Charles Henry Webb

Charles Henry Webb (January 24, 1834, Rouse's Point, New YorkMay 24, 1905) was an American poet, author and journalist.

SourcedEdit

  • Friends I have had both old and young,
    And ale we drank and songs we sung:
    Enough you know when this is said,
    That, one and all, they died in bed.
    In bed they died and I’ll not go
    Where all my friends have perished so.
    • Dum vivimus vigilamus, reported in Bartlett's Familiar Quotations, 10th ed. (1919).
  • I send thee a shell from the ocean-beach;
    But listen thou well, for my shell hath speech.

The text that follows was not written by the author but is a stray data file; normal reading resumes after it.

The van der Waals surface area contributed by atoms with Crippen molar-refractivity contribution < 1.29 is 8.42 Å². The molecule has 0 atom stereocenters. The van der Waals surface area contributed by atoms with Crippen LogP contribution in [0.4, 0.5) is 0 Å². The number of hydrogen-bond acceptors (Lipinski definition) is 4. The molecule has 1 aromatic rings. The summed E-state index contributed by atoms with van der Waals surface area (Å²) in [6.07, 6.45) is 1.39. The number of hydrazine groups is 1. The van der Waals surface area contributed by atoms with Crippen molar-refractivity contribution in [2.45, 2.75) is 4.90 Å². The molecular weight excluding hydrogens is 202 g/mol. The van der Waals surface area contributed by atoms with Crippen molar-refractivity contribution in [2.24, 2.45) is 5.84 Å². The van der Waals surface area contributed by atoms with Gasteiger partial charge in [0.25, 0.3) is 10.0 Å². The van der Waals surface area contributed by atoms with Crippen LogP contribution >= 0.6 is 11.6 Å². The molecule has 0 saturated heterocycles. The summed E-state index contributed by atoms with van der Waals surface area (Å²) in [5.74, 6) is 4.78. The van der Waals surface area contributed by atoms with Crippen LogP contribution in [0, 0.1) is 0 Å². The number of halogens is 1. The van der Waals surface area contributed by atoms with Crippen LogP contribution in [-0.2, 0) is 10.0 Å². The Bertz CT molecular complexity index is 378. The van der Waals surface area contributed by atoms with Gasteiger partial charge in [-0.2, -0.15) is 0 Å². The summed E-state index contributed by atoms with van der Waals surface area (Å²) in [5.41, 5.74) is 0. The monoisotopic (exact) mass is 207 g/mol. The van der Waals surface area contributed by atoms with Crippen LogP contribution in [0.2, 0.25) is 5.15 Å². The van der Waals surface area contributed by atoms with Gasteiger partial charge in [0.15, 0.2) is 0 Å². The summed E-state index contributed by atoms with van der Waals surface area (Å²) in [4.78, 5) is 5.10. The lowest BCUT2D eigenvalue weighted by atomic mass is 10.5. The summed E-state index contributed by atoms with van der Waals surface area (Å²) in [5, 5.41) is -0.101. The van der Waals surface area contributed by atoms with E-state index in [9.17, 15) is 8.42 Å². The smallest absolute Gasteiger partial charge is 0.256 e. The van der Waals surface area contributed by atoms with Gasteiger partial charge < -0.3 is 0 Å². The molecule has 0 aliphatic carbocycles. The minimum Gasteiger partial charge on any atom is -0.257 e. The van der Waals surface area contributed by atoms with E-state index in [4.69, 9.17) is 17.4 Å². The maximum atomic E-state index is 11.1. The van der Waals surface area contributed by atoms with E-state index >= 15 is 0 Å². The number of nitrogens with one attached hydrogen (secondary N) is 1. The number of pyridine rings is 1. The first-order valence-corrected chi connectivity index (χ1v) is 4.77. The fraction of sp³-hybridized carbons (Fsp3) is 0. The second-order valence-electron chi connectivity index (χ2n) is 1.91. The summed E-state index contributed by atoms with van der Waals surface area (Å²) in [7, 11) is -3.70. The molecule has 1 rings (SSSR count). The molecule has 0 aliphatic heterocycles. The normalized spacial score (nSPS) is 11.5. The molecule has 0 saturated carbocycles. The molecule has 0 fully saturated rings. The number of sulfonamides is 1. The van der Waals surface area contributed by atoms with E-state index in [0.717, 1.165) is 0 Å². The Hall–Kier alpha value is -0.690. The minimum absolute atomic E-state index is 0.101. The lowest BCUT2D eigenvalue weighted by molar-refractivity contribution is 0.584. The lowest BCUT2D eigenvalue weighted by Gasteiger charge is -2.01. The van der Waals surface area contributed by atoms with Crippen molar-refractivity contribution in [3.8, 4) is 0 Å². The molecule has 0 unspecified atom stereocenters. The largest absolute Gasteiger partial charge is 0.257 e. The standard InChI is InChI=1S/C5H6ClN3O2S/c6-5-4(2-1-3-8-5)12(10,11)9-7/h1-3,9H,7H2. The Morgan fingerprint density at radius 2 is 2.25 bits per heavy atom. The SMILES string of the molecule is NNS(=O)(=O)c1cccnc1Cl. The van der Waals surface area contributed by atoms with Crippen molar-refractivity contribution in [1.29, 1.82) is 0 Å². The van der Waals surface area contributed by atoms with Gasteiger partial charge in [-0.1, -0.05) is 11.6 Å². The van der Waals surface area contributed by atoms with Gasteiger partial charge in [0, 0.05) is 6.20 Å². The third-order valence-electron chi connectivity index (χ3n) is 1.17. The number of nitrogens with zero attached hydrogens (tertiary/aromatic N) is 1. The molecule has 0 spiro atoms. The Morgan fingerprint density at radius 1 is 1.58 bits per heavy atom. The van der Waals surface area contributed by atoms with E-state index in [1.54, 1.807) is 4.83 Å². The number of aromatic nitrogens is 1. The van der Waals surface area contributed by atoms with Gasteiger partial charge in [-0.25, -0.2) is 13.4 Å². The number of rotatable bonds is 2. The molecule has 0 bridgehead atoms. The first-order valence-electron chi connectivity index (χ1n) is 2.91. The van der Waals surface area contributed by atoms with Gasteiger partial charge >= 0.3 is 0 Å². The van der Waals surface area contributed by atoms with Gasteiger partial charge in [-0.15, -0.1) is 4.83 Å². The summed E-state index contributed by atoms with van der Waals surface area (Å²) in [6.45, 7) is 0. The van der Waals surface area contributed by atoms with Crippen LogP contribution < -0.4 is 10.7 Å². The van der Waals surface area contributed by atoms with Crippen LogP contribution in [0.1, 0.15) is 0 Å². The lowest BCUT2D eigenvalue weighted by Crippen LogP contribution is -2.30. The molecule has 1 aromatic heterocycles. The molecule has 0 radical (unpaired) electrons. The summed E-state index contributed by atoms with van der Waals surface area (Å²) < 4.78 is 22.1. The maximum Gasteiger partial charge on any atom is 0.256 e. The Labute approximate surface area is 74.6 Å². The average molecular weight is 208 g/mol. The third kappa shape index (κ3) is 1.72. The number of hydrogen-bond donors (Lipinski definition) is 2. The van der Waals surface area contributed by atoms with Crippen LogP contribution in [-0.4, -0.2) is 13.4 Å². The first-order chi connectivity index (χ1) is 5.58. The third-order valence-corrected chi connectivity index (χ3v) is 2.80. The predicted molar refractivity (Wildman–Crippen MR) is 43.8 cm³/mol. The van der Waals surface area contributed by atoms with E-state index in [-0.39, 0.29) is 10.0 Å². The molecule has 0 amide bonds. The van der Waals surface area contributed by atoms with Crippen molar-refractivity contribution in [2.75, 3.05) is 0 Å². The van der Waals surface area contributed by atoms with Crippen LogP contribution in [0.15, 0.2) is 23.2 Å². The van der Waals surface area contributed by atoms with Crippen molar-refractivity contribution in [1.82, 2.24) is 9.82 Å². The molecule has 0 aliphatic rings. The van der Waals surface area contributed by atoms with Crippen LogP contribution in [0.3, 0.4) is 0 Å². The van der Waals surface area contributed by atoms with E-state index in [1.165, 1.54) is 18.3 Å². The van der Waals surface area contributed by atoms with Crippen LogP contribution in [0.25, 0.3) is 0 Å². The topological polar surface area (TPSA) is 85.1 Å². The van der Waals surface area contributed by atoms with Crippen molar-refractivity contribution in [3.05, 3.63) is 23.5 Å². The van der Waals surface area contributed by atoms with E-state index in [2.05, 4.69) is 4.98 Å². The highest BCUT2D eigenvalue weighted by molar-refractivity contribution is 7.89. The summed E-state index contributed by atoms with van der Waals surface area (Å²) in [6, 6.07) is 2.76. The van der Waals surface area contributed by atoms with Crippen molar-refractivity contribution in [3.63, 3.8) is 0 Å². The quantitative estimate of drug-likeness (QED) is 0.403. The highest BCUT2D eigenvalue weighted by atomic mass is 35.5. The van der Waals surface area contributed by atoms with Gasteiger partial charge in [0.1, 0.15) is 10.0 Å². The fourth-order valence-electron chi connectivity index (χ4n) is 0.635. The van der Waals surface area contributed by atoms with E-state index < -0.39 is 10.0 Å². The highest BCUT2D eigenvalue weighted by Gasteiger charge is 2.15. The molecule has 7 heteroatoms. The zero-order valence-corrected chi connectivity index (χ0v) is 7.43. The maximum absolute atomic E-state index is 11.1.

Hold to thine ear
    And plain thou'lt hear
    Tales of ships.
    • With a Nantucket Shell, reported in Bartlett's Familiar Quotations, 10th ed. (1919). Compare: "Gather a shell from the strewn beach / And listen at its lips: they sigh / The same desire and mystery, / The echo of the whole sea's speech", Dante Gabriel Rossetti, The Sea Hints; The hollow sea-shell, which for years hath stood / On dusty shelves, when held against the ear / Proclaims its stormy parent, and we hear / The faint, far murmur of the breaking flood. / We hear the sea. The Sea? It is the blood / In our own veins, impetuous and near", Eugene Lee-Hamilton, Sonnet. Sea-shell Murmurs'.
  • Of Christian souls more have been wrecked on shore
    Than ever were lost at sea.
    • With a Nantucket Shell, reported in Bartlett's Familiar Quotations, 10th ed. (1919).

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Last modified on 18 July 2010, at 22:13